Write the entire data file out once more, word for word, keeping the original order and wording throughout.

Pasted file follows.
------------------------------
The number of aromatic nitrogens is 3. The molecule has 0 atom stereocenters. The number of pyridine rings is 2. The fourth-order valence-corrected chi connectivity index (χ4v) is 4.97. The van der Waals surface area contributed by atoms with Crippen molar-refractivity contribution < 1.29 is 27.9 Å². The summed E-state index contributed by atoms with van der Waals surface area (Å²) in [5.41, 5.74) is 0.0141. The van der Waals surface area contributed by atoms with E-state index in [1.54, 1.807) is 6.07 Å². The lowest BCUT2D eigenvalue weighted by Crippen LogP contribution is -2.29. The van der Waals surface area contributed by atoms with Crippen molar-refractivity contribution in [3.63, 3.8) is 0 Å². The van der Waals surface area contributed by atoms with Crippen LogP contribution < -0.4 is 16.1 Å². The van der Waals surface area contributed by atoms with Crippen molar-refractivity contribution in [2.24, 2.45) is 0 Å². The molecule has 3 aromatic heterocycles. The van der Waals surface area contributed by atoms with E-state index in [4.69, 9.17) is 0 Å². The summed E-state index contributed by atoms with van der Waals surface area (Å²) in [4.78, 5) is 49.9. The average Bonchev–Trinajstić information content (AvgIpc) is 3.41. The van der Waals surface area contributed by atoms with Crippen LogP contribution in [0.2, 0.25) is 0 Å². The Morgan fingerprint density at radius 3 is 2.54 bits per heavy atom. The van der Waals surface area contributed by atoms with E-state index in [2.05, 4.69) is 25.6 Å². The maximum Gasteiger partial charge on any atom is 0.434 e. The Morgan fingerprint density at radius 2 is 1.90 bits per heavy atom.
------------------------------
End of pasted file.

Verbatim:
The number of aromatic nitrogens is 3. The molecule has 0 atom stereocenters. The number of pyridine rings is 2. The fourth-order valence-corrected chi connectivity index (χ4v) is 4.97. The van der Waals surface area contributed by atoms with Crippen molar-refractivity contribution < 1.29 is 27.9 Å². The summed E-state index contributed by atoms with van der Waals surface area (Å²) in [5.41, 5.74) is 0.0141. The van der Waals surface area contributed by atoms with E-state index in [1.54, 1.807) is 6.07 Å². The lowest BCUT2D eigenvalue weighted by Crippen LogP contribution is -2.29. The van der Waals surface area contributed by atoms with Crippen molar-refractivity contribution in [3.63, 3.8) is 0 Å². The van der Waals surface area contributed by atoms with Crippen LogP contribution < -0.4 is 16.1 Å². The van der Waals surface area contributed by atoms with Crippen molar-refractivity contribution in [2.24, 2.45) is 0 Å². The molecule has 3 aromatic heterocycles. The van der Waals surface area contributed by atoms with E-state index in [4.69, 9.17) is 0 Å². The summed E-state index contributed by atoms with van der Waals surface area (Å²) in [4.78, 5) is 49.9. The average Bonchev–Trinajstić information content (AvgIpc) is 3.41. The van der Waals surface area contributed by atoms with Crippen LogP contribution in [0.2, 0.25) is 0 Å². The Morgan fingerprint density at radius 3 is 2.54 bits per heavy atom. The van der Waals surface area contributed by atoms with E-state index in [2.05, 4.69) is 25.6 Å². The maximum Gasteiger partial charge on any atom is 0.434 e. The Morgan fingerprint density at radius 2 is 1.90 bits per heavy atom.